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Senators aim to save Medicaid money through PBM price regulations


Legislation the latest step among lawmakers’ scrutiny of prescription drug costs.

Federal lawmakers hope to save money for Medicaid by reining in “abusive pricing practices” of pharmacy benefit managers (PBMs).

Senators aim to save Medicaid money through PBM price regulations

Sen. Roger "Doc" Marshall, MD

Sen. Roger "Doc" Marshall, MD (R-Kansas), and Sen. Peter Welch (D-Vermont) have introduced the Drug Price Transparency in Medicaid Act of 2023. The legislation would save an estimated $1 billion a year by cutting “spread pricing” that PBMs use by charging Medicaid more than they pay pharmacies for a drug, according to a news release from the senators.

It’s a method the PBMs use to increase profits while pushing up costs for Medicaid and independent pharmacies struggling to stay in business, according to the lawmakers.

“Pharmaceutical industry middlemen use a variety of tricks to line their own pockets at the expense of small, independent pharmacies and senior citizens,” Marshall said in the news release. “Prohibiting PBM spread pricing will cut costs for prescription drugs relied upon by Medicaid enrollees, while simultaneously preserving access to local pharmacies that have financially struggled in recent years due to PBMs cutting them out of their share of payments.”

Marshall called Welch a partner on legislation that is pro-consumer, pro-small-business, and pro-taxpayer. The independent pharmacies supply social connections and health care, especially in rural communities, Welch said.

Senators aim to save Medicaid money through PBM price regulations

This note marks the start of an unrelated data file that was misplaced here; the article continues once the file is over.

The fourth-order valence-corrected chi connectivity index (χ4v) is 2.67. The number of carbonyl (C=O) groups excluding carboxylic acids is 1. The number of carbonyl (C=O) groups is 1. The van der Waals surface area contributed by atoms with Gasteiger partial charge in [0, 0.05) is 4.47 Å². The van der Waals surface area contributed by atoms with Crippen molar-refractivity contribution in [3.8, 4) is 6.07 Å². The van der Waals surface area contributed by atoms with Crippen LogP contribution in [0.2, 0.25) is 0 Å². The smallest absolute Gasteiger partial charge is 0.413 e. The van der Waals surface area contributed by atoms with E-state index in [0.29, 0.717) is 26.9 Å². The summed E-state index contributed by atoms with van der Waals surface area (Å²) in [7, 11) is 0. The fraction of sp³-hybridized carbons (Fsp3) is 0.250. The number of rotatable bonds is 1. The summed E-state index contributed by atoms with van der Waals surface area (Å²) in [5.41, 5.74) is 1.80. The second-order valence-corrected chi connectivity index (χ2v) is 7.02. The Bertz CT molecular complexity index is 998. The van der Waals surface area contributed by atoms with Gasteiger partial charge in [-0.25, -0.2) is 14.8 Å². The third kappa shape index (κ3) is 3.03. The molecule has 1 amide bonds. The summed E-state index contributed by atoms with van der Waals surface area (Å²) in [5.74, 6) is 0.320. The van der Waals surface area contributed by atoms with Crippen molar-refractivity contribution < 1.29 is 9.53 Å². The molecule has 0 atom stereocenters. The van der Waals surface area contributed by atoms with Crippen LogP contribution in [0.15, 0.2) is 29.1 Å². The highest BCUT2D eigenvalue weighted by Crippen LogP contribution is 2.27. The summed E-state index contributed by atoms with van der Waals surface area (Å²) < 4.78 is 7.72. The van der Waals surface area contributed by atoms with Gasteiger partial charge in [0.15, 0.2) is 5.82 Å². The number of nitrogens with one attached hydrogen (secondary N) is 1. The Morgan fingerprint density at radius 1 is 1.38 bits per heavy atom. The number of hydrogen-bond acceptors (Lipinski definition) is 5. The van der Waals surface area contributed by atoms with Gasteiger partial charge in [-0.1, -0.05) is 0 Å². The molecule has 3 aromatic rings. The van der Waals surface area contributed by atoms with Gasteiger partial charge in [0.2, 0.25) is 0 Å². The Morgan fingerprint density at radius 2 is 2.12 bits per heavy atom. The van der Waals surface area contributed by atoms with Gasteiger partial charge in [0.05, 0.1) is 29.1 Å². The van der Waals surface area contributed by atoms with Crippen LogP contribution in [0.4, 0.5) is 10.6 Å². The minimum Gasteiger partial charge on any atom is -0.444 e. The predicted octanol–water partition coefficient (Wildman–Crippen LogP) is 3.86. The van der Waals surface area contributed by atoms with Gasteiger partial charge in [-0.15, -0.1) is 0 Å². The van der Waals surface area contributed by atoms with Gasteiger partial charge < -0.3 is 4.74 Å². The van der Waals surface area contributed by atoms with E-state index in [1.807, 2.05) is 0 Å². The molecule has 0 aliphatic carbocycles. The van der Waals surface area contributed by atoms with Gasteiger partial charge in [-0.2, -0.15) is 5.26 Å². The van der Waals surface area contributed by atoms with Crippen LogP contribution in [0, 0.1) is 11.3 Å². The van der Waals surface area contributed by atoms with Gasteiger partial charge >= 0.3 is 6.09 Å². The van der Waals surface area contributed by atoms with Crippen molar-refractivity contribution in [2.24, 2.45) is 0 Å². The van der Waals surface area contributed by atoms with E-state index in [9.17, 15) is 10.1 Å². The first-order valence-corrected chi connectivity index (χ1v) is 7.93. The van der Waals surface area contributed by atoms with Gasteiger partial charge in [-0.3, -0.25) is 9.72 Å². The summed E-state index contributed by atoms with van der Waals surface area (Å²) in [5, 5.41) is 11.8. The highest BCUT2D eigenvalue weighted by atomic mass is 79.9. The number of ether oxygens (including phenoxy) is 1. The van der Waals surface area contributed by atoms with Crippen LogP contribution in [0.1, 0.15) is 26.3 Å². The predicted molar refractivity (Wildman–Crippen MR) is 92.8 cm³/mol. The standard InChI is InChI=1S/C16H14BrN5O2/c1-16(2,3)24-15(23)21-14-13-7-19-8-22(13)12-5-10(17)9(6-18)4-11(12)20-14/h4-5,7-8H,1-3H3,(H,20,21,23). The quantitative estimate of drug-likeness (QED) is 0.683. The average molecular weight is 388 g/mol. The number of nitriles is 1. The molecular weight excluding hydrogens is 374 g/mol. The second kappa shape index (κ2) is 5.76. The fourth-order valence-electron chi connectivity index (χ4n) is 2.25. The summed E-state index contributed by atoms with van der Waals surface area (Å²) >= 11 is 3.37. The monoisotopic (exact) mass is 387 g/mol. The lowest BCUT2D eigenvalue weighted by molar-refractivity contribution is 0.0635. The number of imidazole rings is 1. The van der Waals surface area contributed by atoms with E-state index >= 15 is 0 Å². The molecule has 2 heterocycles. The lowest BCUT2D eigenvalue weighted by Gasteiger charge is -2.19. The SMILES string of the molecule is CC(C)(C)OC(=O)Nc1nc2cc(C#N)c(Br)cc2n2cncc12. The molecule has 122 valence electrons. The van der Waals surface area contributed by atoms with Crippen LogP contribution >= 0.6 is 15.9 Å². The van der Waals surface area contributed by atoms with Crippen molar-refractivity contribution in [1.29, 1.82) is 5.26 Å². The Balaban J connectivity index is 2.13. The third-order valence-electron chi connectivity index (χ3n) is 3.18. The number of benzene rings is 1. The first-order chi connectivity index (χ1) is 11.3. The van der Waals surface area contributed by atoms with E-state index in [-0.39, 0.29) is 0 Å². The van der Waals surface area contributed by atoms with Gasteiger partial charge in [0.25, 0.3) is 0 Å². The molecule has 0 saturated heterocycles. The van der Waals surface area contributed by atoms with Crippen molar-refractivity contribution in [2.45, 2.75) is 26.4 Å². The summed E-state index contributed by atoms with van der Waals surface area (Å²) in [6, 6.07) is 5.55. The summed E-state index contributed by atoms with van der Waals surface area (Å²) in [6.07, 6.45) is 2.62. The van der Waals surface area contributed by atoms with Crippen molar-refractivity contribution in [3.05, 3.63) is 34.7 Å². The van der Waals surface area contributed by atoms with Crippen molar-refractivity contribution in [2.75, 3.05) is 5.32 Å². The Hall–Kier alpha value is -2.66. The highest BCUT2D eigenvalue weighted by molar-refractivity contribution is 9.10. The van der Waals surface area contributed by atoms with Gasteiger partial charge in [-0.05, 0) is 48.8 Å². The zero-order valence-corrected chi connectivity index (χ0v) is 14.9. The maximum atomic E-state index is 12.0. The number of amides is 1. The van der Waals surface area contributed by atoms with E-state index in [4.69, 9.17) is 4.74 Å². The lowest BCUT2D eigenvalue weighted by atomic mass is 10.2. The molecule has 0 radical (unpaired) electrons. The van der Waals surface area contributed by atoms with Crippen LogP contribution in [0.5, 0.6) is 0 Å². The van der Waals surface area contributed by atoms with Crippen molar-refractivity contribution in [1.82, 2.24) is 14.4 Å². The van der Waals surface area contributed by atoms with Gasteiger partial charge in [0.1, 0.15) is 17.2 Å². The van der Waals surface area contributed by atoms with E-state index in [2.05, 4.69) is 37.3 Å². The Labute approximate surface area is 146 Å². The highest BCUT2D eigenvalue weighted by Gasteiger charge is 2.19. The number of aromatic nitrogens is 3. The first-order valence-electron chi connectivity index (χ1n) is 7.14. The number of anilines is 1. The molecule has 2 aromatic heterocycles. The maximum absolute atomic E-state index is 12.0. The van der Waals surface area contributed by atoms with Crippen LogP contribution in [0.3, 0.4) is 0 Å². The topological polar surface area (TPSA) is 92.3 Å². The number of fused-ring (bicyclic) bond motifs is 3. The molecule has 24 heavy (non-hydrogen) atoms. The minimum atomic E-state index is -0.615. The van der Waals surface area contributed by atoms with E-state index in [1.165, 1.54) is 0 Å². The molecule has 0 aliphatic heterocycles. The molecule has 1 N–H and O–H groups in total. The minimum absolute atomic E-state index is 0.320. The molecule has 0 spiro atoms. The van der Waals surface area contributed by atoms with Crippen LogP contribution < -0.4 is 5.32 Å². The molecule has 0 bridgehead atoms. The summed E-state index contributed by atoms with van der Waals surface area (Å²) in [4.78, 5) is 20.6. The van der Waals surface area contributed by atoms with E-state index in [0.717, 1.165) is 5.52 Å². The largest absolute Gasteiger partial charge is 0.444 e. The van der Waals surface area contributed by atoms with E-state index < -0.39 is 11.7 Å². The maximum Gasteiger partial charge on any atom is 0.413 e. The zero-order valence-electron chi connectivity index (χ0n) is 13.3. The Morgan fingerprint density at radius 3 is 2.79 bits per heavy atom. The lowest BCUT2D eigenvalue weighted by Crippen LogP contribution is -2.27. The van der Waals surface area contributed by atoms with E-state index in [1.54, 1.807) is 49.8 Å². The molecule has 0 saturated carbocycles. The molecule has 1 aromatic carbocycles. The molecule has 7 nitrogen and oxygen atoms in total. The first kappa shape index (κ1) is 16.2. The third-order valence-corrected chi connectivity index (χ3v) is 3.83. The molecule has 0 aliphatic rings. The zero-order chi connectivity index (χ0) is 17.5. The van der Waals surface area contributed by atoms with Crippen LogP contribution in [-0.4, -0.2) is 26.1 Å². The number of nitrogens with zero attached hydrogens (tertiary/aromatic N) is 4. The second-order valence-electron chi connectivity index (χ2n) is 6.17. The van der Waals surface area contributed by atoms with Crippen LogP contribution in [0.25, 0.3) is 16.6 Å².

Sen. Peter Welch

“But PBM spread pricing is making it harder than ever for independent pharmacies to stay in business,” Welch said in the news release. “With this bill, Senator Marshall and I are taking an important step to limit abusive pricing practices, protect our independent pharmacies, and support our rural communities. I’m grateful for his partnership to advance this bipartisan legislation, and I will continue to fight to protect the health, wellbeing, and economic opportunity of Vermont’s rural communities.”

The law would require Medicaid’s payments to PBMs to be passed directly to pharmacies, excluding administrative fees. All pharmacies participating in state Medicaid programs would be required to report National Average Drug Acquisition Costs (NADAC) to increase transparency in drug pricing and ensure reimbursements to pharmacies reflect the true costs of prescription drugs, according to the senators.

In the U.S. House of Representatives, companion legislation was introduced Rep. Buddy Carter (R-Georgia) and Vincente Gonzalez (D-Texas). Along with additional sponsors in the House, the bill is endorsed by the National Community Pharmacist Association, the National Association of Specialty Pharmacy, the National Association of Chain Drug Stores, the National Grocers Association, the American Pharmacists Association, and more.

The proposed bills are the latest example of PBMs in the crosshairs of lawmakers and regulators. Earlier this year the Senate Committee on Commerce, Science and Transportation held a hearing on another act that would regulate PBMs. The House of Representatives is examining PBM business practices, and government and industry observers are awaiting possible action by the Federal Trade Commission on PBMs.

Meanwhile, the Pharmaceutical Care Management Association, a trade group for PBMs, countered that the proposed Pharmacy Benefit Manager Transparency Act of 2023 would raise prices for consumers by hurting market competition. That group this year launched an ad campaign to explain how PBMs benefit consumers.

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